"Consumers are battling two things," said Melinda Zabritski, senior director, automotive financial solutions at Experian. They are trying to get a good interest rate and a reasonable monthly payment. But a five-year loan often has a monthly payment that is too high for them, and they end up financing for a longer term even if it costs them more down the line, Zabritski said.
Is there any benefit to having a six- or seven-year car loan aside from a lower monthly payment? No. In fact, there are many reasons why you shouldn't choose a long car loan. Let's take a closer look.
This is something that many people don't consider before taking out a long loan. We love our cars when they are brand-new, but when the romance fades, we're eager to trade them in for something else.
The average length of ownership for a new car is about 8.4 years (100.8 months), according to Wards Auto. Used car ownership should be shorter, given that the vehicle is older, so let's estimate about a year and a half less, or 7 years. Americans do not tend to drive their cars "until the wheels fall off," no matter what they say they're going to do when they buy them.
Let's take those average lengths of ownership and see what happens with various loan terms.
First, new cars: Imagine you have a 72-month auto loan and you get the itch to buy a new car right about at that common 100-month mark. You are only getting two years and four months without a car payment.
If you took out an 84-month loan and you grew tired of your car in six years, you'd be stuck with a year's worth of payments for a car you couldn't wait to unload. If you were really desperate to dump the car, an alternative would be to roll the remaining months of the loan into your next car purchase. But that's almost always a bad idea because it creates a longer loan commitment and higher monthly payments for the next car.
Now let's look at used cars: Say you buy a 3-year-old used car and pay for it with a 72-month loan, as most people do. And if you're like most people, you'll be tired of the car after about seven years. You will have only enjoyed a year without car payments. And if you choose to keep it, you're now faced with a vehicle that is nine to ten years old.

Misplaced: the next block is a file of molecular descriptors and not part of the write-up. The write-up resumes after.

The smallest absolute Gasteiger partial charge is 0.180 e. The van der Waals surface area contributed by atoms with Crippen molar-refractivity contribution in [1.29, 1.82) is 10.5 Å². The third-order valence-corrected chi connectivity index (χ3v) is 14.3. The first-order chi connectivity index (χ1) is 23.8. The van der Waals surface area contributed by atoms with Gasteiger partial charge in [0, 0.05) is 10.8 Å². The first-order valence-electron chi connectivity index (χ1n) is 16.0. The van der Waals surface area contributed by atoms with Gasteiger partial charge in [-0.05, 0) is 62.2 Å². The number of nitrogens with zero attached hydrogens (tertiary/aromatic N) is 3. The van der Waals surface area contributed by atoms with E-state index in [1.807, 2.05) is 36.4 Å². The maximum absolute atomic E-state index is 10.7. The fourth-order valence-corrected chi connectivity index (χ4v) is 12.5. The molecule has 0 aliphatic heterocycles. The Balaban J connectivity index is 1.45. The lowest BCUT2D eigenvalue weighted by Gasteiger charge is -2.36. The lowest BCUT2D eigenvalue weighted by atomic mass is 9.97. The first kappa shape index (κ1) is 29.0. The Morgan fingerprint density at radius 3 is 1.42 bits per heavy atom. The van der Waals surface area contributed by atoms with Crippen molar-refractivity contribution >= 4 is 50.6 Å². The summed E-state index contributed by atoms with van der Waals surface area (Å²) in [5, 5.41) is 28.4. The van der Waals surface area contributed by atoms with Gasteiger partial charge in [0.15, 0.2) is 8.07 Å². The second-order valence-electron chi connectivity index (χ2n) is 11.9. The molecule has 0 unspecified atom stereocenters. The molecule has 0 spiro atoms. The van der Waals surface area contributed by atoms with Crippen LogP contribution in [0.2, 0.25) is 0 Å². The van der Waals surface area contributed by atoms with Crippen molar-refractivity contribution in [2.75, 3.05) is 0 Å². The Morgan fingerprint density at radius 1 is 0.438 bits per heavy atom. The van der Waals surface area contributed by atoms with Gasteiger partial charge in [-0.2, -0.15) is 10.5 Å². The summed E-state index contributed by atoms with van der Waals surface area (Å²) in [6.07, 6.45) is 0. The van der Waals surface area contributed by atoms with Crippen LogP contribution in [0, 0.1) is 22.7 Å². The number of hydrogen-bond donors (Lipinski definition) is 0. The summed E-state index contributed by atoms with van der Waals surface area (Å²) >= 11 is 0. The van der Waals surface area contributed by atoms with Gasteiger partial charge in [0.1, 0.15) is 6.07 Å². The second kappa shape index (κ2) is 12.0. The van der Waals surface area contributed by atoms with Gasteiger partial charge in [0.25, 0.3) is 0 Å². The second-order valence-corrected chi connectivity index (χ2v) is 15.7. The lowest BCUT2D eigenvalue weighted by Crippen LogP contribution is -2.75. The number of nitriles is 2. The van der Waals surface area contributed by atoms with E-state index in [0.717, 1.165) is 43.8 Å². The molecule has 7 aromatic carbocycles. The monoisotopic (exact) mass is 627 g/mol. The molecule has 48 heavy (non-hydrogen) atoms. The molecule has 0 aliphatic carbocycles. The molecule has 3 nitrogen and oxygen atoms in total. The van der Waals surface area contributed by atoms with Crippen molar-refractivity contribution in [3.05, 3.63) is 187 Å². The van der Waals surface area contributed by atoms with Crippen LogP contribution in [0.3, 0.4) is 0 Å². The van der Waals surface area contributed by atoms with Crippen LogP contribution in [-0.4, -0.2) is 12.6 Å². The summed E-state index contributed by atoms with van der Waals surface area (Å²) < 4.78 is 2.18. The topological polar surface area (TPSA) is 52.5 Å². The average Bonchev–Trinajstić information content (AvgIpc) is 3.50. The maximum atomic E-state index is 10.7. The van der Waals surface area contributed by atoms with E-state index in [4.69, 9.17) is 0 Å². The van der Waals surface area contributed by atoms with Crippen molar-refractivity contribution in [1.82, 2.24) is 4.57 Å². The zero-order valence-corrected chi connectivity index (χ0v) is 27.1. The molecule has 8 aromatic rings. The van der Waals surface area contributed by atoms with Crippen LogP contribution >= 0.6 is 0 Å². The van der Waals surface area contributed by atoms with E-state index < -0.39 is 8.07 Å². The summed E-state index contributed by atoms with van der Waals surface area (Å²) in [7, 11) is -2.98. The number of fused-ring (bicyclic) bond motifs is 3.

"That's risky business when you consider wear-and-tear," said Ivan Drury, Edmunds' senior manager of insights. "You could be at greater risk of rolling the negative equity into your next car loan."
Contrast these situations with buyers who've chosen five-year loans. At the average ownership mark of 100 months, they have already enjoyed just over three years without car payments and have the freedom to sell the car whenever they want.
Higher interest costs
Higher interest rates are another reason to stick with a 60-month loan. The longer the term, the more interest you will pay on the loan, both in terms of the rate itself and the finance charges over time. Here's how the numbers look when you compare a 60-month loan to a 72-month loan.
The average loan amount for a new car in the first quarter of 2022 was $39,340, with an average interest rate of 5.2% for a 60-month loan. The finance charges over the life of the loan would be $5,420, giving you a monthly payment of $746, which is a considerable chunk of money. It's easy to see why someone would opt for a longer loan.
Contrast that with a 72-month auto loan. The interest rate would be higher, which is common for longer loans. According to Edmunds data, the rate is averaging about 5.4% in early 2022.
For our new car with a loan amount of $39,340, the monthly payment for the 72-month loan would be about $641, including finance charges of $6,804 over the life of the loan. You can see how someone would feel comfortable taking on the longer loan in favor of the lower payments.
But let's say this person needed to bring the monthly payment down even more and took out an 84-month loan. The monthly payment would be about $563. It seems like a big improvement over 60 months until you see the finance charges: $7,990 over the life of the loan. That's $2,570 more over the life of the loan, yet 34% of new-car buyers are willing to make that compromise.
If you purchased a used car with a 72-month loan term at the average financed price of $30,830, your monthly payment would be $559. It seems like a win from a monthly payment perspective. However, interest rates are much higher for used cars, and a rate of 9.2% is fairly common. You'd be paying $9,403 in finance charges — $2,600 more than a new car loan with the same term.
The extra years spent making payments on longer loans means it also takes longer to build equity in the car. The faster you get to equity, the more flexibility you have to sell it or trade it in.